Public Holidays: Putting the meaning back into our history
The Soweto uprising is deeply etched in the history of South Africa. A series of violent protests that rose up in the dusty streets of Soweto – the effects of which are still being felt today. On the 16th of June 1976, the youth of South Africa stood their ground and raised their voice to denounce a system that consistently strove to emasculate and belittle the African child.
It was the beginning of a new day and a new fight!
Over the years however, the harsh reality of the day has dulled into fading memories and June 16 has been reduced to “another long weekend”. The relevance of this struggle is fast fading with the colours of the iconic images that shocked the world 40 years ago.
With most trying to find the best sho’t left deals and who will be the host for the weekend braai why not be the one who dares to do it differently #40YearsLater!
Here are a couple of alternative Youth Day events the whole family can enjoy:
“The Significance of 1976”
This is one of the permanent exhibitions on show at the Museum. A series of images and write ups that show the sequence of events and give a new understanding of the sacrifices and horror the Youth of 2016 endured to make their voices heard.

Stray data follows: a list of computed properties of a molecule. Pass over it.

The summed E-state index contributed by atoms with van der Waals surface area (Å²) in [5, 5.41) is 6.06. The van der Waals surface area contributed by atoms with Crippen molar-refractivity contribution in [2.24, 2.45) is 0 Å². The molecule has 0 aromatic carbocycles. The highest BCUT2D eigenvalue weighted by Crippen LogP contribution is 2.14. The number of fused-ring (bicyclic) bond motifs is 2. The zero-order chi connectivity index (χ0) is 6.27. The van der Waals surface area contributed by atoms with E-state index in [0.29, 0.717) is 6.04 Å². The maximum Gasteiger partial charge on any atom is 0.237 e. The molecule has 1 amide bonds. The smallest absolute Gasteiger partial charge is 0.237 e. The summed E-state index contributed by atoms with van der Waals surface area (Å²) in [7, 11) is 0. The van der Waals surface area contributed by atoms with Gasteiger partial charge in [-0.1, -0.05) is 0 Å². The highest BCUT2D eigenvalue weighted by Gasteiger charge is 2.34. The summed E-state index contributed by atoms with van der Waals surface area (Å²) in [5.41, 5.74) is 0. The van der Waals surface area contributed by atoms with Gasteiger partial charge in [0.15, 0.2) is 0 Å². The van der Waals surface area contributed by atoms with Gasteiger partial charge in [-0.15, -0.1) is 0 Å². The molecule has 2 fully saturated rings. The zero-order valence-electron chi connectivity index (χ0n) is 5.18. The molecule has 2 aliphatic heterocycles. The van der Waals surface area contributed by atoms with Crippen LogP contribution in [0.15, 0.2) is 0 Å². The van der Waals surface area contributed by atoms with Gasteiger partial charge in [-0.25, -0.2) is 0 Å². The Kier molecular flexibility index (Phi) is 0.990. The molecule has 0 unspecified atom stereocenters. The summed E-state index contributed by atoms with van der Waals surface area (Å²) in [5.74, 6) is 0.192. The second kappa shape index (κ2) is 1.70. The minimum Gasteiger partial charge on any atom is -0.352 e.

Cost: Adults – R80.00
Pensioners, students & children – R65.00
Learners – R35.00
Teachers – R40.00
Sarafina – The Sound of Freedom
20th – 24th June 2016 at 2pm.
This 1992 musical is a South African favourite – telling the story of a young woman’s fight for freedom during the apartheid years.
Cost: Free of Charge
16th – 19th June 2016
“The Cleaners” is a play written & directed by Sipho Zakwe and performed by Duma Ndlovu Academy (DNA) and Durban University of Technology Drama graduates Lungani Mabaso and Sipho Zakwe. It’s a story about two young men, uZibi (dirt) and uMshanelo (broom) – cleaners both in profession and bloodline and offspring to a victim of the 2007 ‘Reitz Four’ incident at the University of Free State.
Cost: R50 per person
This is a delightful pop-up bookstore that will be filled to the brim with African literature and runs from 13th – 19th June 2013.
Everyday at 3pm there will be live readings by renowned authors and reading activists.
Cost: Free of Charge!
With so much going on it will be a shame to emerge the other side of June 16th 2016 without a new understanding and appreciation of Youth Day.